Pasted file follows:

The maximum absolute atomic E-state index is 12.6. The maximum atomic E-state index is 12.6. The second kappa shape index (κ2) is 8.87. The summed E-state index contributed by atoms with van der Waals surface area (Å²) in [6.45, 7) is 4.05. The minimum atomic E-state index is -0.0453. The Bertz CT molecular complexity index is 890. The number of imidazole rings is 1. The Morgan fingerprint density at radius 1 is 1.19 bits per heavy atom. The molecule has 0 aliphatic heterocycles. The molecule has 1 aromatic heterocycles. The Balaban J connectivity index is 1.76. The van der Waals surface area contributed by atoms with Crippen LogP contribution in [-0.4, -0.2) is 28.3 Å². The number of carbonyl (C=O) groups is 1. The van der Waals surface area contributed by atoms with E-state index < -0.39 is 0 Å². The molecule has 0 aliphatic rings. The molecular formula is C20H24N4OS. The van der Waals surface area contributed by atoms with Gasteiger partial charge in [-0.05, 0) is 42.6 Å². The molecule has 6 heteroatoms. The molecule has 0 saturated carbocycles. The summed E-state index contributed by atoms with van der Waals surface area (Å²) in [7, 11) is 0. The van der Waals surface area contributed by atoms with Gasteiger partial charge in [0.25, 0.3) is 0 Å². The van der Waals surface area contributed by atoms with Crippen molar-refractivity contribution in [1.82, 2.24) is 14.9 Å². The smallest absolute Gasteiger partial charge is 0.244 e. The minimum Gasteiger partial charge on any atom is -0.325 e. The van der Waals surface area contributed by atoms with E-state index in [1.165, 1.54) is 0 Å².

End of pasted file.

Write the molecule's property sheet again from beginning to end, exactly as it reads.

The maximum absolute atomic E-state index is 12.6. The maximum atomic E-state index is 12.6. The second kappa shape index (κ2) is 8.87. The summed E-state index contributed by atoms with van der Waals surface area (Å²) in [6.45, 7) is 4.05. The minimum atomic E-state index is -0.0453. The Bertz CT molecular complexity index is 890. The number of imidazole rings is 1. The Morgan fingerprint density at radius 1 is 1.19 bits per heavy atom. The molecule has 0 aliphatic heterocycles. The molecule has 1 aromatic heterocycles. The Balaban J connectivity index is 1.76. The van der Waals surface area contributed by atoms with Crippen LogP contribution in [-0.4, -0.2) is 28.3 Å². The number of carbonyl (C=O) groups is 1. The van der Waals surface area contributed by atoms with E-state index < -0.39 is 0 Å². The molecule has 0 aliphatic rings. The molecular formula is C20H24N4OS. The van der Waals surface area contributed by atoms with Gasteiger partial charge in [-0.05, 0) is 42.6 Å². The molecule has 6 heteroatoms. The molecule has 0 saturated carbocycles. The summed E-state index contributed by atoms with van der Waals surface area (Å²) in [7, 11) is 0. The van der Waals surface area contributed by atoms with Gasteiger partial charge in [0.25, 0.3) is 0 Å². The van der Waals surface area contributed by atoms with Crippen molar-refractivity contribution in [1.82, 2.24) is 14.9 Å². The smallest absolute Gasteiger partial charge is 0.244 e. The minimum Gasteiger partial charge on any atom is -0.325 e. The van der Waals surface area contributed by atoms with E-state index in [1.165, 1.54) is 0 Å².